During our time at the symposium we attended many interesting talks and lectures about work being undertaken in Central and South America. We also undertook several day trips into the surrounding area, we went on an aerial tram ride which was very cool. It took you up into the canopy and very slowly took you through, it was amazing to be that high up and see all the bromeliads and animals that live in the canopy. Another trip involved traveling down to Puerto Viejo located on the Caribbean coast, this place is very well know as a surf destination and had many a surf bum wondering around ;)… So while here we visited a botanical garden which was beautiful, they were cultivating bromeliads and had hundreds of small strawberry dart frogs. This is a very interesting species, with many different colour morphs which can be seen in the photos below.  Many of these were taken in Panama in Boca del Toro, these islands are very unique each one has a different colour morph, although they are all the same species.

After this we both decided that we wanted some relaxation time and what better place to go than a Caribbean island. So we headed to Bocas del Toro just off the coast of Panama and we stayed on two picturesque islands. Firstly we stayed on Isla Colon for five days where we rented a couple of bikes and explored the islands beaches. On one day we cycled from Bocas del Toro to Boca del Drago and walked up to Starfish beach, where we spent the day snorkeling. It was amazing to see so many starfish in once place and we also got to see some really cool fish around the mangrove forests. I have always wanted to swim in mangroves and see coral reefs and this day I got to make that a reality. Coral reefs are a real love of mine and I think if I was not working in rainforest studying frogs I would be working with coral reefs!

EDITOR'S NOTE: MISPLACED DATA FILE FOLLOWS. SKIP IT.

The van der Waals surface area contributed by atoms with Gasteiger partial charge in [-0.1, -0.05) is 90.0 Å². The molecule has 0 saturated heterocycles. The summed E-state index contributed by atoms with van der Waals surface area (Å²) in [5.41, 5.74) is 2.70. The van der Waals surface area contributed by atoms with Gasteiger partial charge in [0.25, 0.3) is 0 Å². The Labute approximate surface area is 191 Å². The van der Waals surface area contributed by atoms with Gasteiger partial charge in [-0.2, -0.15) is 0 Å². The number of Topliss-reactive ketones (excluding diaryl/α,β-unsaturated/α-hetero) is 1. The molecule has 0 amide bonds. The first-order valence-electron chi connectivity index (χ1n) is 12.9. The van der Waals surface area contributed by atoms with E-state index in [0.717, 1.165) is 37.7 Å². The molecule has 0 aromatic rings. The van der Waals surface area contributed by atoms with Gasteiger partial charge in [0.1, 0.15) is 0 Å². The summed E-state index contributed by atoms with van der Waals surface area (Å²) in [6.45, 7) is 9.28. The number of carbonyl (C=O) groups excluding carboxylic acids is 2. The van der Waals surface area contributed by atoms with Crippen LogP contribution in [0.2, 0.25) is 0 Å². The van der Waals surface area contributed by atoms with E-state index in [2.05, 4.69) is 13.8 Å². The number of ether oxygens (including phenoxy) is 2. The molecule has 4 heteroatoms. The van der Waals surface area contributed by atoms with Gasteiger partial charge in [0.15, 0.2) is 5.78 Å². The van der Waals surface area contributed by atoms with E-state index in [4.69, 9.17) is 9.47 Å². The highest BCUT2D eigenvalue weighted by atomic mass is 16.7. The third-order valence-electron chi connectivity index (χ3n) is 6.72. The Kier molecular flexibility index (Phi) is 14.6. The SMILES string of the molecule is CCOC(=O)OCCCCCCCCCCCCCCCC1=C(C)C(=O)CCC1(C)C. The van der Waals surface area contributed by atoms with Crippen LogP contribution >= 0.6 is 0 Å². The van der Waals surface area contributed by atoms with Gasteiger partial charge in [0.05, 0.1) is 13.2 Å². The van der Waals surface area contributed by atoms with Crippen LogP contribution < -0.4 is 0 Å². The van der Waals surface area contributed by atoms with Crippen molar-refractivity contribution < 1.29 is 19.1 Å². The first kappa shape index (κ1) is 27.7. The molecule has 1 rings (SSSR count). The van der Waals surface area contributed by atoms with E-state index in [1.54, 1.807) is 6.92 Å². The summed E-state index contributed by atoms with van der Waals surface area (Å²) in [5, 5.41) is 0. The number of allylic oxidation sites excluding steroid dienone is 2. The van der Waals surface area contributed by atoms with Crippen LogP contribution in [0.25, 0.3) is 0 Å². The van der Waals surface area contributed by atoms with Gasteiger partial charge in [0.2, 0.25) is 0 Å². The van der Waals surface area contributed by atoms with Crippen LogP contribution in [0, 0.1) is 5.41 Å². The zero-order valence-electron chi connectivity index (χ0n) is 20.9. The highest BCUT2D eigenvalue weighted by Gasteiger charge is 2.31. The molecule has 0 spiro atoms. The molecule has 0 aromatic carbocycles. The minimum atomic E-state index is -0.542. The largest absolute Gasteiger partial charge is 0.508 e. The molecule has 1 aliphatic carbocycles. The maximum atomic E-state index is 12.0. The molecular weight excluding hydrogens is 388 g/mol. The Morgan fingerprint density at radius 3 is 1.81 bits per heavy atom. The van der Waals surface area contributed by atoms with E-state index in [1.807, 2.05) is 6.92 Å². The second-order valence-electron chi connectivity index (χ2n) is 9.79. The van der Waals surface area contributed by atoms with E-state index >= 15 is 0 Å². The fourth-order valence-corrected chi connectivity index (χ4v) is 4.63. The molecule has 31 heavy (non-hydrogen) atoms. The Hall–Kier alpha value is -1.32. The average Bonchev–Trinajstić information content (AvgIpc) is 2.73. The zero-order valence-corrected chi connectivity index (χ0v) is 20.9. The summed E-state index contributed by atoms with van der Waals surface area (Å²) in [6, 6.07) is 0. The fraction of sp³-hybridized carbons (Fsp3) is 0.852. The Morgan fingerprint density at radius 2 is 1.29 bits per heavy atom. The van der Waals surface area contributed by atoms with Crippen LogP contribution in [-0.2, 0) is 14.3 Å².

Then we moved to Isla Bastimentos for a further five days, this island was more remote and off the tourist trail. We went to the famous Red Frog Beach and took many photos of the strawberry dart frogs discussed above. We took a trip to one of the tiny off shore beach islands and went snorkeling, the coral reefs and the fish were amazing. We took a Go Pro with us and both of us had a go filming and photographing the fish and coral reefs. We also found an amazing Café called Up on the Hill which served the best brownies and proper coffee (grown on the hill!). It was also surrounded in different colour morphs of pumilio and we spent a whole day walking around taking photos of the different morphs.

We are now back in Iquitos and I am currently doing some work trying to catch up with everything but failing due to the very slow internet access (if I get this blog updated it will be a miracle in itself!). We are leaving to go back into the jungle on Sunday 25th August and will be back around the 5th October. I am looking forward to returning to the reserve and collecting some interested data in the low water. The current plan is to return with an Earthwatch group and spend two weeks at the mouth of the reserve, followed by one week at PV3 (which I have not visited since I first came to Pacaya-Samiria in 2009). Finally we plan to spend our final two weeks at PV2 to collect some data which will be compared with the high water data I have from earlier this year.